Forum Replies Created
To Bogen and Mayan Dvash:
Bogen: Unfortunately, I have to assume you’ve never actually met or worked with these teens at risk you speak of. If you had, you would know that many of them are currently at risk BECAUSE of the rebbeim that hit and abused them, physically or otherwise. These days, when yeshivos are for EVERYONE–not just the kids that have already proven that they’re good at learning–it is no longer effective or acceptable to threaten and hit the “hefkairus” out of your talmidim. It won’t make them better at learning–it will make them angry. If you are truly concerned about these teens, you should ask their rebbeim not to try to smack them into smart.
Mayan Dvash: Read my reply to Bogen. In addition, while it’s wonderful that the gemara suggests physical force for rebbeim, I have yet to find it in the Mishna Brurah. That’s where we draw our contemporary halacha from, you see. In addition, you might want to try looking up some of the Steipler’s teshuvos on chinuch.
It would appear that the “modern” ones are those who ignore the teachings of our contemporary gedolim and baalei chinuch because they enjoy hitting children to stroke their own egos.
Noitallmr: Too true. 🙂 How about this one…
This Jewish guy calls his elderly mother to find out how she’s doing.
She answers the phone, and her voice is very weak and feeble-sounding.
“What’s the matter, Ma?” her son asks, concerned.
“Oh, nothing,” she replies. “It’s just I haven’t eaten for a week since I didn’t want to have my mouth full when you called.”
Mariner: yes, I was referring to the chassidish yeshivos, where physical discipline is still more or less as it has always been. It may surprise you to learn, though, that even the more “litvishe” models of yeshivos still feature minor forms of corporeal punishment. I know of one place in particular where the principal is known for lifting troublemakers by their shirts and holding them against the wall while he yells at them. While this doesn’t constitute physical discipline as one might imagine it, it is still unquestionably frightening and demeaning for the children. Yet, many educators and parents seem to turn their heads.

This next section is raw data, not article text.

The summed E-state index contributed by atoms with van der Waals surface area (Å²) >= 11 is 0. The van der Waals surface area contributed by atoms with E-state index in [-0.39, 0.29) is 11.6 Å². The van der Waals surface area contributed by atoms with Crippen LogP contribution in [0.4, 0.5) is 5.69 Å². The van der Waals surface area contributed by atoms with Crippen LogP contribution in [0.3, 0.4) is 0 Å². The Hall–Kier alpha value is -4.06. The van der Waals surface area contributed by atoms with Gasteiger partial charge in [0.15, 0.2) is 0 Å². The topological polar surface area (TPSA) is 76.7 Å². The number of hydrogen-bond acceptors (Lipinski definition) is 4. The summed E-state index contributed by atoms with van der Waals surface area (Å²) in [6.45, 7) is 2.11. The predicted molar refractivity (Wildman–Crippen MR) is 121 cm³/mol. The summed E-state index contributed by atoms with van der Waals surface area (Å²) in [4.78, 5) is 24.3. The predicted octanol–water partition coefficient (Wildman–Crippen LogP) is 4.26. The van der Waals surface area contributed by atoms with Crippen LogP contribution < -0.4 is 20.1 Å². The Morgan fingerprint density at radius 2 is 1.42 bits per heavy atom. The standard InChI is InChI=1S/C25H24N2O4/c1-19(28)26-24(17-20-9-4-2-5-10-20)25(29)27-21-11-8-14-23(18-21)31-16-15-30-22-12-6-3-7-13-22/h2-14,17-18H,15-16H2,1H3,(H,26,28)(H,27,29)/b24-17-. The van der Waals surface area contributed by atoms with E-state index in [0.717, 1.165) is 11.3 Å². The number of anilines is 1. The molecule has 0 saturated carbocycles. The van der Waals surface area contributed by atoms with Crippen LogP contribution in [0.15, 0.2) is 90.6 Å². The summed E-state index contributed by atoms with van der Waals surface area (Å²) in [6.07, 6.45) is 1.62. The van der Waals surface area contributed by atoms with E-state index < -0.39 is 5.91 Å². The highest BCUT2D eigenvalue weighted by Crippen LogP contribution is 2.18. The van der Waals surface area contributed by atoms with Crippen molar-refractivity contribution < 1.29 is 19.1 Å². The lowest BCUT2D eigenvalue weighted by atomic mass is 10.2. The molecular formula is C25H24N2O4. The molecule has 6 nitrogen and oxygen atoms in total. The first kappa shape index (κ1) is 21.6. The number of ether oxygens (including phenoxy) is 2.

I was wondering why we still tolerate this sort of thing, especially in light of the more recent mainstream acknowledgment of child physical and sexual abuse.
There were 9 “yekke”s and one chassidishe mensch sharing a plate of herring. They ate, they talked, and generally had a good time. Suddenly, they all noticed that there was only one piece left. Now, the yekkes wouldn’t dream of taking the last piece, and the chassid felt he would look foolish if he did, so everyone just sat there, eyeing that last piece of herring.
All of a sudden there was a pop, and the electricity blew, leaving the room in darkness. There was a rushing sound, and the chassid screamed.
When the lights came back on, there was the chassid, hand on the plate, nine forks sticking into it…
Should yeshiva guys dress “in style”? I’m not actually sure what is meant by this question.
If you’re asking if they should look neat and presentable I’d say the answer is yes. If they’re trying to present themselves as the Torah elite, they should dress in the manner of the elite–dress shirts (which may be colored, imho) and dress pants.
That said, I have no problem with learning men who dress casually, as long as their mannerisms don’t say “slacker” to all who see them. Ultimately, it’s the finery of their behavior that really matters, and all questions about dress are irrelevant.